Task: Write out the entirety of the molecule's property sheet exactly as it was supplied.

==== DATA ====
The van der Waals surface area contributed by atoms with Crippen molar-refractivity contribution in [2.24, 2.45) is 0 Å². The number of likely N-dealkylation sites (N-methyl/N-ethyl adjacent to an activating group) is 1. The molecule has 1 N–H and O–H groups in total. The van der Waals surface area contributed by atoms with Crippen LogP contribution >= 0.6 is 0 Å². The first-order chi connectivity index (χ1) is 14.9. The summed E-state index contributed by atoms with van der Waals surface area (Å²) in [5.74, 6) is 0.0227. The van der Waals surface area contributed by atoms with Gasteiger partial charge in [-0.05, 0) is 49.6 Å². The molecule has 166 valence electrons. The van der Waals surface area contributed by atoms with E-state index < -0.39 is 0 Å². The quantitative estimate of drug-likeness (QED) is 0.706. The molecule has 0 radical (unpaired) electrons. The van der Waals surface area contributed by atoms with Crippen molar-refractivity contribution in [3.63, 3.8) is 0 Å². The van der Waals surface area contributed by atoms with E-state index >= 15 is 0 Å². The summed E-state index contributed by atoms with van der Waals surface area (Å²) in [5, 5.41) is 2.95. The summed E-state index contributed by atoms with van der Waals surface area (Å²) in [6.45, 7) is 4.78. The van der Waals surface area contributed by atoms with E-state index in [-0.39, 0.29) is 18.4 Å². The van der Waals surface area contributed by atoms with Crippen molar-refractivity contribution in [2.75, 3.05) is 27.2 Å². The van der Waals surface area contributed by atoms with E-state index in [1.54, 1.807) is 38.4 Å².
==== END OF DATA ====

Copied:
The van der Waals surface area contributed by atoms with Crippen molar-refractivity contribution in [2.24, 2.45) is 0 Å². The number of likely N-dealkylation sites (N-methyl/N-ethyl adjacent to an activating group) is 1. The molecule has 1 N–H and O–H groups in total. The van der Waals surface area contributed by atoms with Crippen LogP contribution >= 0.6 is 0 Å². The first-order chi connectivity index (χ1) is 14.9. The summed E-state index contributed by atoms with van der Waals surface area (Å²) in [5.74, 6) is 0.0227. The van der Waals surface area contributed by atoms with Gasteiger partial charge in [-0.05, 0) is 49.6 Å². The molecule has 166 valence electrons. The van der Waals surface area contributed by atoms with E-state index < -0.39 is 0 Å². The quantitative estimate of drug-likeness (QED) is 0.706. The molecule has 0 radical (unpaired) electrons. The van der Waals surface area contributed by atoms with Crippen molar-refractivity contribution in [3.63, 3.8) is 0 Å². The van der Waals surface area contributed by atoms with E-state index >= 15 is 0 Å². The summed E-state index contributed by atoms with van der Waals surface area (Å²) in [5, 5.41) is 2.95. The summed E-state index contributed by atoms with van der Waals surface area (Å²) in [6.45, 7) is 4.78. The van der Waals surface area contributed by atoms with E-state index in [-0.39, 0.29) is 18.4 Å². The van der Waals surface area contributed by atoms with Crippen molar-refractivity contribution in [2.75, 3.05) is 27.2 Å². The van der Waals surface area contributed by atoms with E-state index in [1.54, 1.807) is 38.4 Å².